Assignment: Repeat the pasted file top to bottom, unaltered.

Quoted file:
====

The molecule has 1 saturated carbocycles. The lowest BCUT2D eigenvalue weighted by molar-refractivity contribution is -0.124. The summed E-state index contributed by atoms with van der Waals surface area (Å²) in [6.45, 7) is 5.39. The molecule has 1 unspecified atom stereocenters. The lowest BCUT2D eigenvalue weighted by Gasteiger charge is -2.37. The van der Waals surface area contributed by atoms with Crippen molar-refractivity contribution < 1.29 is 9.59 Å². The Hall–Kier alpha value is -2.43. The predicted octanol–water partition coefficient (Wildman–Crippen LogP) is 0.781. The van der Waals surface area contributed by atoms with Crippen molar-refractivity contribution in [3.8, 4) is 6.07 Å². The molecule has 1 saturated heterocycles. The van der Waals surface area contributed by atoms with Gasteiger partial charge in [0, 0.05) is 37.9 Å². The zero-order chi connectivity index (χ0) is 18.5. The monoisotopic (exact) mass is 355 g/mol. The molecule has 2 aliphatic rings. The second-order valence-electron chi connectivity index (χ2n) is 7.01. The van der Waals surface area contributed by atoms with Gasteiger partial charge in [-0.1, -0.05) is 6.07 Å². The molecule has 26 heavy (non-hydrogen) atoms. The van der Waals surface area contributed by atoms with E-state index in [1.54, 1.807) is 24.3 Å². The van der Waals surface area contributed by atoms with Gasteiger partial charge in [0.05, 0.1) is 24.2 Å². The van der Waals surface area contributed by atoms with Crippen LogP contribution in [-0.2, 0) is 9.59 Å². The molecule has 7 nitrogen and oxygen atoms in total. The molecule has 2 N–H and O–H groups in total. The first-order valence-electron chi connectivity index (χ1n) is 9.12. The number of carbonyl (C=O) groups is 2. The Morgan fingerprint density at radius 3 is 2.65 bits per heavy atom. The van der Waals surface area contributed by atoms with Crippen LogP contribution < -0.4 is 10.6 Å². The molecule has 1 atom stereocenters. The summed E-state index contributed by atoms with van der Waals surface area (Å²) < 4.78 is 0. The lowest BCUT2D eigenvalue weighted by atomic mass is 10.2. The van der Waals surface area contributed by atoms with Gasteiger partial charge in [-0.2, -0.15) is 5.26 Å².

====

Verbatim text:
The molecule has 1 saturated carbocycles. The lowest BCUT2D eigenvalue weighted by molar-refractivity contribution is -0.124. The summed E-state index contributed by atoms with van der Waals surface area (Å²) in [6.45, 7) is 5.39. The molecule has 1 unspecified atom stereocenters. The lowest BCUT2D eigenvalue weighted by Gasteiger charge is -2.37. The van der Waals surface area contributed by atoms with Crippen molar-refractivity contribution < 1.29 is 9.59 Å². The Hall–Kier alpha value is -2.43. The predicted octanol–water partition coefficient (Wildman–Crippen LogP) is 0.781. The van der Waals surface area contributed by atoms with Crippen molar-refractivity contribution in [3.8, 4) is 6.07 Å². The molecule has 1 saturated heterocycles. The van der Waals surface area contributed by atoms with Gasteiger partial charge in [0, 0.05) is 37.9 Å². The zero-order chi connectivity index (χ0) is 18.5. The monoisotopic (exact) mass is 355 g/mol. The molecule has 2 aliphatic rings. The second-order valence-electron chi connectivity index (χ2n) is 7.01. The van der Waals surface area contributed by atoms with Gasteiger partial charge in [-0.1, -0.05) is 6.07 Å². The molecule has 26 heavy (non-hydrogen) atoms. The van der Waals surface area contributed by atoms with E-state index in [1.54, 1.807) is 24.3 Å². The van der Waals surface area contributed by atoms with Gasteiger partial charge in [0.05, 0.1) is 24.2 Å². The van der Waals surface area contributed by atoms with Crippen LogP contribution in [-0.2, 0) is 9.59 Å². The molecule has 7 nitrogen and oxygen atoms in total. The molecule has 2 N–H and O–H groups in total. The first-order valence-electron chi connectivity index (χ1n) is 9.12. The number of carbonyl (C=O) groups is 2. The Morgan fingerprint density at radius 3 is 2.65 bits per heavy atom. The van der Waals surface area contributed by atoms with Crippen LogP contribution < -0.4 is 10.6 Å². The molecule has 1 atom stereocenters. The summed E-state index contributed by atoms with van der Waals surface area (Å²) < 4.78 is 0. The lowest BCUT2D eigenvalue weighted by atomic mass is 10.2. The van der Waals surface area contributed by atoms with Gasteiger partial charge in [-0.2, -0.15) is 5.26 Å².